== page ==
'I was finding it more difficult to get out of the house in the morning' - Mum who had four kids under four finds new career
Accountants always get a bad rap - if by comedians like the legendary Jackie Mason, who said, "Did you ever hear of a child playing accountant?" Or the public in general, who, when they want to describe a boring person, say they look like an accountant. People use derogatory terms like bean counter and number cruncher and tell jokes like: "What's grey and not there? An accountant on holiday."
But of course the reality is usually completely different - as in the case of Kerry Hiddleston, a delightful, funny and talented Scotswoman, now based in Dublin. But here's the good bit - she's an accountant and proud of it, yes, but she combines her skill with figures with her visual and organisational talents, resulting in an interesting portfolio career, blending accountancy projects with a new role as personal shopper and stylist. And all the while raising a family of four kids under six in a gorgeous house for which Kerry came up with many of the design ideas.
If one were to believe Kerry, her life is a series of accidents, including both the accountancy career and ending up in Ireland, though she knew this country well, as her mother, a teacher, is from Newtownards, Co Down. Her father, a maths lecturer, is from Dumfries in Scotland. Kerry and her brother grew up in Troon on the west coast of Scotland, "a town like Greystones".
The engaging brunette originally planned to become an interpreter and studied languages at University of St Andrews, the legendary alma mater of William and Kate. "I left the year before Prince William started - they were doing all the security checks on my last year there. It's quite handy because now everyone recognises where I went to university," she laughs.
After finishing her degree in French, German, literature, and translation, Kerry planned to work as an interpreter in France, but en route decided to visit her uncle and aunt in Dublin. "My uncle was working in Irish Life at the time and said, 'You could get interview practice in Irish Permanent, they're looking for people.' So I did an interview basically for the practice," she recalls.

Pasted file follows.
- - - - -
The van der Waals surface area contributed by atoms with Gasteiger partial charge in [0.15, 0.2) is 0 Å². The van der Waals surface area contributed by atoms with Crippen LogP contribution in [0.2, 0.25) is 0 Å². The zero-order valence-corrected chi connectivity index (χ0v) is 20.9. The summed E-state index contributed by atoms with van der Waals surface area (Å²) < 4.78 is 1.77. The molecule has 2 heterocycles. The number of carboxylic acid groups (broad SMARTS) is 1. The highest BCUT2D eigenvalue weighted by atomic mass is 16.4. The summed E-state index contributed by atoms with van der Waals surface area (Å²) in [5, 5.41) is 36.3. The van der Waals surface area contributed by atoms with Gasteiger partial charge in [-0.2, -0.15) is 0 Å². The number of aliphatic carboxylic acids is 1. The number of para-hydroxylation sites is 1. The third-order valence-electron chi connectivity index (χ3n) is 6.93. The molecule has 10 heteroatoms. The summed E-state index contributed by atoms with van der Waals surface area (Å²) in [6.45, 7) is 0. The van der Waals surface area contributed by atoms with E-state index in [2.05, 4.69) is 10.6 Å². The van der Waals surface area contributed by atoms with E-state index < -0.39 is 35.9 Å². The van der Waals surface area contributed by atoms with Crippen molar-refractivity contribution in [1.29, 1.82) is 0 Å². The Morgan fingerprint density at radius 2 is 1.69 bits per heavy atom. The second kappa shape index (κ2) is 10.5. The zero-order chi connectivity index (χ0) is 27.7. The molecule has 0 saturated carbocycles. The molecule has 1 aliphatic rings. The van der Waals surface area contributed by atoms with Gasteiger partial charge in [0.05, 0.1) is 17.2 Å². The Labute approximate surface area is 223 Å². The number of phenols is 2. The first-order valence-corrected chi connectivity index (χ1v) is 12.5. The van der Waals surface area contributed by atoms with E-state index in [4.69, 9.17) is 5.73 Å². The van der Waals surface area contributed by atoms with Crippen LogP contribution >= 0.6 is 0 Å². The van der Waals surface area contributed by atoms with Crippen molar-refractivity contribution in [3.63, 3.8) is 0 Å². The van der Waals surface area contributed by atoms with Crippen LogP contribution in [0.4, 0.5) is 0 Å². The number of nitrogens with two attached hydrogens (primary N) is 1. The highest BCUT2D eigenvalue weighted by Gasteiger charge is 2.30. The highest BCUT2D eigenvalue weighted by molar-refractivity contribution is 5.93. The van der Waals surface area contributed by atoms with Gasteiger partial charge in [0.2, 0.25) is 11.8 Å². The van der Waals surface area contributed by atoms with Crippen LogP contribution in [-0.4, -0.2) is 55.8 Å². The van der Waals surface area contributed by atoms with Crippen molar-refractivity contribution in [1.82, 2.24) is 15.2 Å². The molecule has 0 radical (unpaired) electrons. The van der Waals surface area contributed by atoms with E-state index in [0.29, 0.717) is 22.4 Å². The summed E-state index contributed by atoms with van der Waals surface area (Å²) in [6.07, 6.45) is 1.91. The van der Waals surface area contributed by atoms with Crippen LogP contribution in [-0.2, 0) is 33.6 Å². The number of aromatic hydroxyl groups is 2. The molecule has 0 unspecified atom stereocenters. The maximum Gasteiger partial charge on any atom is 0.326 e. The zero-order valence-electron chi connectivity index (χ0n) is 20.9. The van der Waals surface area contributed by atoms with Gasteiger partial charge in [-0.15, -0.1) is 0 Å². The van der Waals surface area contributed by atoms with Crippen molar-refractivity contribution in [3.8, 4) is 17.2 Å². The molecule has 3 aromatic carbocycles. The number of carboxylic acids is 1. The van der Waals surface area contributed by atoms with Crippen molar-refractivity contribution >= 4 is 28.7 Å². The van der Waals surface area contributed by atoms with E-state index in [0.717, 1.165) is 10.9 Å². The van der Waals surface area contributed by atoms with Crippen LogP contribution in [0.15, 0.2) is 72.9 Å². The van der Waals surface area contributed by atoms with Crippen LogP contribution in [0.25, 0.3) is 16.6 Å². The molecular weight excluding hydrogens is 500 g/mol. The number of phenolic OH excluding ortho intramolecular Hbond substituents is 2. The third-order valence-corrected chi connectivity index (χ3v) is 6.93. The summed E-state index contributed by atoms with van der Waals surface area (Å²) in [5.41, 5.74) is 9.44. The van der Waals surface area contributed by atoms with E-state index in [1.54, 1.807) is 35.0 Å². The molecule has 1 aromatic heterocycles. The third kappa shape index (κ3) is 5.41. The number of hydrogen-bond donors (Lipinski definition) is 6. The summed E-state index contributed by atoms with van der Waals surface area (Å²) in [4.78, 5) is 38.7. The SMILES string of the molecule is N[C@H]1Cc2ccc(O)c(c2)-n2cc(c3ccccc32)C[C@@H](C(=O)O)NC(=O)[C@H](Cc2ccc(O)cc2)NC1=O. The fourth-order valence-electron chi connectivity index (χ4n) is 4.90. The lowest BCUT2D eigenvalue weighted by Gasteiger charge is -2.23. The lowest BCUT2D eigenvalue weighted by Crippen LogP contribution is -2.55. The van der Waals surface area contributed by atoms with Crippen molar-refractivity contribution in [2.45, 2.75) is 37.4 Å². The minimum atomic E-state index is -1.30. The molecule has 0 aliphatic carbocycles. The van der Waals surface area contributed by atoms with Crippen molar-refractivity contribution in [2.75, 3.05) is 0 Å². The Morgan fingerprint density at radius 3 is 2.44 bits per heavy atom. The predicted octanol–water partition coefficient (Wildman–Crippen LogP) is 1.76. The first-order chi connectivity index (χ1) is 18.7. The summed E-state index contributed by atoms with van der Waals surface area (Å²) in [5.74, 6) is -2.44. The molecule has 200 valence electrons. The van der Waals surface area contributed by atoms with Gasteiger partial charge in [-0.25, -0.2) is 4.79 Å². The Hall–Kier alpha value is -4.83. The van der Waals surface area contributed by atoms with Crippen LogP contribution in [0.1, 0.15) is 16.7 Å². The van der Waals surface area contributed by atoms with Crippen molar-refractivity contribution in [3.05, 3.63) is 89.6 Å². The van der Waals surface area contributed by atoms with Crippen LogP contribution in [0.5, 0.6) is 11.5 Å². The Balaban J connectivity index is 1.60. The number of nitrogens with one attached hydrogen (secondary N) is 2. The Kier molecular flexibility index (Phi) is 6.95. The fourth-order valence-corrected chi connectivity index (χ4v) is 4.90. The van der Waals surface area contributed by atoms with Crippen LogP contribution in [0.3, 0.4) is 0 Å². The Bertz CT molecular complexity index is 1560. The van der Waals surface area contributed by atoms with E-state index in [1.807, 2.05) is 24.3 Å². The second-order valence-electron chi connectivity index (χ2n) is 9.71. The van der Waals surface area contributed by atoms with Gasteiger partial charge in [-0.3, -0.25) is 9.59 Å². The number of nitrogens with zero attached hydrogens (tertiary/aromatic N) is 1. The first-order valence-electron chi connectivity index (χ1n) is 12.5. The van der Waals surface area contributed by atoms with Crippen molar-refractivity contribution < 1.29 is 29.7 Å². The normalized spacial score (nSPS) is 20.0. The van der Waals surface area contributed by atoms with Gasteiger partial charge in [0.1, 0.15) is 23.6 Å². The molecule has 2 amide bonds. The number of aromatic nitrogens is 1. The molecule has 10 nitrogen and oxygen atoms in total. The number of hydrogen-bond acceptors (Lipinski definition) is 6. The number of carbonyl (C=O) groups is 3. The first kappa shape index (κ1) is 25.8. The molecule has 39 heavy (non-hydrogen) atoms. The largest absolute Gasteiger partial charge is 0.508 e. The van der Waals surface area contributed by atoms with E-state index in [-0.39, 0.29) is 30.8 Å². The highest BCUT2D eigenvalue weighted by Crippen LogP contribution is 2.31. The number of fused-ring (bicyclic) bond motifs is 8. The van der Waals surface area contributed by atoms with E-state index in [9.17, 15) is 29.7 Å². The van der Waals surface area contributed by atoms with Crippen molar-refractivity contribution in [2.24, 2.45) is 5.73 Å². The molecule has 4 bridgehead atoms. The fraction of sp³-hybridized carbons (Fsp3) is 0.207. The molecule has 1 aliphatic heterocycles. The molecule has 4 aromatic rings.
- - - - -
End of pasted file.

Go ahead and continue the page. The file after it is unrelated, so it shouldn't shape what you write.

As it turned out, the finance house were looking for people for a graduate training programme, and were taking people from all educational backgrounds. "There was a maths aptitude test. Obviously I did quite well, because they said they were looking for actuarial students and described it as if this was an amazing opportunity for me and I said, 'Yeah, yeah, cool,' and went away and Googled what an actuary was," she recalls with a laugh.
Kerry says: "I found out to do it you had to get, like, 600 points in the Leaving. But I thought, 'You know, it's nothing I ever imagined doing, but it seems like a great opportunity, so I took it."
She studied it for three years and found it "a brilliant, brilliant experience," but decided it wasn't for her and jumped ship to become an accountant. "Because I'd been doing the actuarial exams and they were so difficult, the accountancy exams were really easy for me and I qualified in about a year," she says.
She worked as an accountant for over 10 years in different companies in the IFSC and worked her way up to financial controller. At one of the companies, she met her husband Patrick O'Grady, also an accountant by profession, but now mainly a businessman.
They got married in 2011 and had their first child, Will, six, followed swiftly by Vivienne, five. "I was only just back to work and I realised I was pregnant again," she says. "After my maternity leave with Vivienne, I went back to work thinking, 'Done and dusted, a boy and a girl,' and I found myself pregnant again. I was in the scan and thinking, 'Oh my God, I'm going to have a third baby in however many years, and the radiographer said, 'Oh, are there twins in your family?'
"I sat up, and said: 'No, no, no, no, no, no.' I remember coming out and wailing, 'They're not even going to fit in one car'. The twins, Harley and James, are three now and they are the most fun, but I barely remember when they were born. The four of them were under the age of four. I skipped back to work for the break afterwards," she laughs.
Her mother has been a tremendous support. "She and my dad divorced and she lives in Hillsborough, Co Down, only an hour and half up the road and she helps all the time with the kids."
However, although Kerry loved work, when she got the opportunity to take voluntary redundancy two years ago, she decided to go for it. "I was finding it more and more difficult to get out of the house in the morning. I just had two hours of mentalness before I got out the door. I was feeling a bit guilty as well. I love work, but there was a part of me thinking, 'Oh God, I'm leaving them every day.' So, I thought it was a perfect opportunity to take a year out and see if I could find something that isn't quite as full-on," she says.